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Medication That Lessens Pain Cuts Sickle-Cell Death Rates

April 2, 2003

This article is part of The Body PRO's archive. Because it contains information that may no longer be accurate, this article should only be considered a historical document.

A drug typically associated with AIDS and cancer treatments also reduces the disabling pain of sickle cell anemia and can considerably lower death rates from the blood disorder, researchers say. Dr. Duane Bonds of the National Heart, Lung and Blood Institute said most sickle-cell patients who need the drug, hydroxyurea, are not getting it. Bonds co-authored a government-funded study of adult sickle-cell patients and found that those who used hydroxyurea at least periodically were 40 percent less likely to die during the study than those who never used the drug. "Now there is new hope for these patients, who typically die 10-15 years earlier than patients with milder cases," said Dr. Claude Lenfant, the institute's director. The study covered 299 patients. About 72,000 Americans, most of them black, have the inherited blood disorder, which deprives organs and tissues of adequate blood supply and causes severe pain. The full report, "Effect of Hydroxyurea on Mortality and Morbidity in Adult Sickle Cell Anemia: Risks and Benefits Up to 9 Years of Treatment," appears in today's Journal of the American Medical Association (2003;289:1645-1651).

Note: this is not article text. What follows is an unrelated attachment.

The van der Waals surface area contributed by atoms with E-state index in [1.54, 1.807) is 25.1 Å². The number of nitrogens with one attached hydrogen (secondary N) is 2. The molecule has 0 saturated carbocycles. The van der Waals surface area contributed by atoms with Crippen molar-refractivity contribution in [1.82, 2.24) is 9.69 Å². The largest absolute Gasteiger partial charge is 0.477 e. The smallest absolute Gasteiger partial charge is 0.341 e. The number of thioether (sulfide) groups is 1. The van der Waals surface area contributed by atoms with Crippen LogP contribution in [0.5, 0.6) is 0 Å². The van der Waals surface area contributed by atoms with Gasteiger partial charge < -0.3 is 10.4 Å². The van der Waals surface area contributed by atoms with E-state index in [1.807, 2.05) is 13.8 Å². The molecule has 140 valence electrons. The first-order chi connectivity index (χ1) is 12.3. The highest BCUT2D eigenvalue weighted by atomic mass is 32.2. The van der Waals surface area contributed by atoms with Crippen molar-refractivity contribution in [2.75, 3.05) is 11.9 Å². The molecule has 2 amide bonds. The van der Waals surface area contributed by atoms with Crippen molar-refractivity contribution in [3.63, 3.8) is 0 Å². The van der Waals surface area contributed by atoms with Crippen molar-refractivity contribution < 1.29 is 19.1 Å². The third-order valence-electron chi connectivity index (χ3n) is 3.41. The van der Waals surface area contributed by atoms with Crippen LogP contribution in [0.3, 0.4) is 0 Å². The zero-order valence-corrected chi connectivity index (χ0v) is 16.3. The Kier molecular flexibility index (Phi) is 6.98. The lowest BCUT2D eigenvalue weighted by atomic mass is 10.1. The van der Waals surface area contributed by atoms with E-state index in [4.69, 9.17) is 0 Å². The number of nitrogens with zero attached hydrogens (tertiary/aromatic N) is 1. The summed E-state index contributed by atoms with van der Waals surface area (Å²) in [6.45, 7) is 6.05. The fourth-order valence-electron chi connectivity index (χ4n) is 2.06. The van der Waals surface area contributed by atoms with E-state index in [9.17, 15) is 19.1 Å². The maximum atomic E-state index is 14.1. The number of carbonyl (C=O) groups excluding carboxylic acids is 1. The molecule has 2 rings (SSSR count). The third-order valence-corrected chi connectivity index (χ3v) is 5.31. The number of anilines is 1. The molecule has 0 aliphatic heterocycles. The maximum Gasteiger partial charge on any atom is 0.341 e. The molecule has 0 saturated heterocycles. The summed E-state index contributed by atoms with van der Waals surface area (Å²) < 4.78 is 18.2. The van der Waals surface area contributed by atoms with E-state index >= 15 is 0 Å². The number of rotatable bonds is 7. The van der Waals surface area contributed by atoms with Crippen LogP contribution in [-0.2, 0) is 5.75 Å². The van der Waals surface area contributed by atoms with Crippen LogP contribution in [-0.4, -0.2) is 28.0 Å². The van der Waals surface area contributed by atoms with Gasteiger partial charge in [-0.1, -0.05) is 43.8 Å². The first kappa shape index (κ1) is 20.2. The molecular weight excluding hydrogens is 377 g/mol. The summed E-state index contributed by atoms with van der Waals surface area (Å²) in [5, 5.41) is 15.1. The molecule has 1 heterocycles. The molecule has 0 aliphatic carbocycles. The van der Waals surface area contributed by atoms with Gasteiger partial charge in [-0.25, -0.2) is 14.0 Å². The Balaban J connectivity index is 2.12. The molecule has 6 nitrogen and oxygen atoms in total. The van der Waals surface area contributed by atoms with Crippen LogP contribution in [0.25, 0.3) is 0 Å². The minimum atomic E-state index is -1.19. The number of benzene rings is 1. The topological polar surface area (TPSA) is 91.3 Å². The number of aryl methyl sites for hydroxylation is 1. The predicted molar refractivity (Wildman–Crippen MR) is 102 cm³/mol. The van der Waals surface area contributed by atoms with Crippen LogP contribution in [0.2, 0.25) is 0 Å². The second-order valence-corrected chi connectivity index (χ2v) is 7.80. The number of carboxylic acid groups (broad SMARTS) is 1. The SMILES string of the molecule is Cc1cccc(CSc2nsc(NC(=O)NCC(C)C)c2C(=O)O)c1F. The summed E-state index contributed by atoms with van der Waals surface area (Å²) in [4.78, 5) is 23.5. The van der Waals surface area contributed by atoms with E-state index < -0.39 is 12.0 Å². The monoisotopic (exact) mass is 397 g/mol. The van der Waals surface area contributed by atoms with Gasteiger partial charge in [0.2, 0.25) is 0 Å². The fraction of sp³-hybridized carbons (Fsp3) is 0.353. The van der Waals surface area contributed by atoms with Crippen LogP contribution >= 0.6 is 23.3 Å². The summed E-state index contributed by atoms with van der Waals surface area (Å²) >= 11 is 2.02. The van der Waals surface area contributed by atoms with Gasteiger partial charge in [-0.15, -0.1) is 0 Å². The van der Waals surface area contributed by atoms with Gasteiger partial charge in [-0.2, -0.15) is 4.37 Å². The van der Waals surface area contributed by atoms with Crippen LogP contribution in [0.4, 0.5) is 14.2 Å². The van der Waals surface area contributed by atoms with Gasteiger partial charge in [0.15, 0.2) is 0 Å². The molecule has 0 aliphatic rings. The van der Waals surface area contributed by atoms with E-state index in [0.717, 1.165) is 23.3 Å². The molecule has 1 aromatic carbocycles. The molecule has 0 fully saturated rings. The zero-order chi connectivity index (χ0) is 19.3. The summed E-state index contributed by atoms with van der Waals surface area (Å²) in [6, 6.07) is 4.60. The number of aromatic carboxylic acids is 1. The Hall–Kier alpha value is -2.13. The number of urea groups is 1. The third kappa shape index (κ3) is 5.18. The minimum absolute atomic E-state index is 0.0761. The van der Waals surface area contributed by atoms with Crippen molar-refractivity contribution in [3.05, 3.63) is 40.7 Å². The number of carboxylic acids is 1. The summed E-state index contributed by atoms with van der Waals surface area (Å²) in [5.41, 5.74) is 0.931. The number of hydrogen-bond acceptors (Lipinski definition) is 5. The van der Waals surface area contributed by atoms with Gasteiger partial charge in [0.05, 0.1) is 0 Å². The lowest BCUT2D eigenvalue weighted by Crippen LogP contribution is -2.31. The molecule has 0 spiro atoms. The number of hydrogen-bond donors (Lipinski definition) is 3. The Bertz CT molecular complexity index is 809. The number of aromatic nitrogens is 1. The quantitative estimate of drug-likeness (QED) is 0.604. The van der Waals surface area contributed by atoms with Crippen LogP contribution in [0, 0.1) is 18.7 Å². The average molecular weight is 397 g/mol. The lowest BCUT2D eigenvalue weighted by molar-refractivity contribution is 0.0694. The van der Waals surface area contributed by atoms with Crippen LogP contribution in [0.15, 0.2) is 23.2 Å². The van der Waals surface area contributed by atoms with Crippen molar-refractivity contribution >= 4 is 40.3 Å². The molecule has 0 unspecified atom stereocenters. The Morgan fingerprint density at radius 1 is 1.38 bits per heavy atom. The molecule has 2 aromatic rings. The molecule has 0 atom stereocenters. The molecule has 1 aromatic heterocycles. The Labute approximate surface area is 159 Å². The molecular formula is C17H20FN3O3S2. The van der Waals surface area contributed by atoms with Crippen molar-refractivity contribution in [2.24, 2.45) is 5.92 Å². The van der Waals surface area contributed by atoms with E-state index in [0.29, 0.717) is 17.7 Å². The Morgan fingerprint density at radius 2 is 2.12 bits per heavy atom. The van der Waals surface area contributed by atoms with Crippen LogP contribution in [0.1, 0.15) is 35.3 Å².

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Adapted from:
Wall Street Journal

This article was provided by CDC National Prevention Information Network. It is a part of the publication CDC HIV/Hepatitis/STD/TB Prevention News Update.


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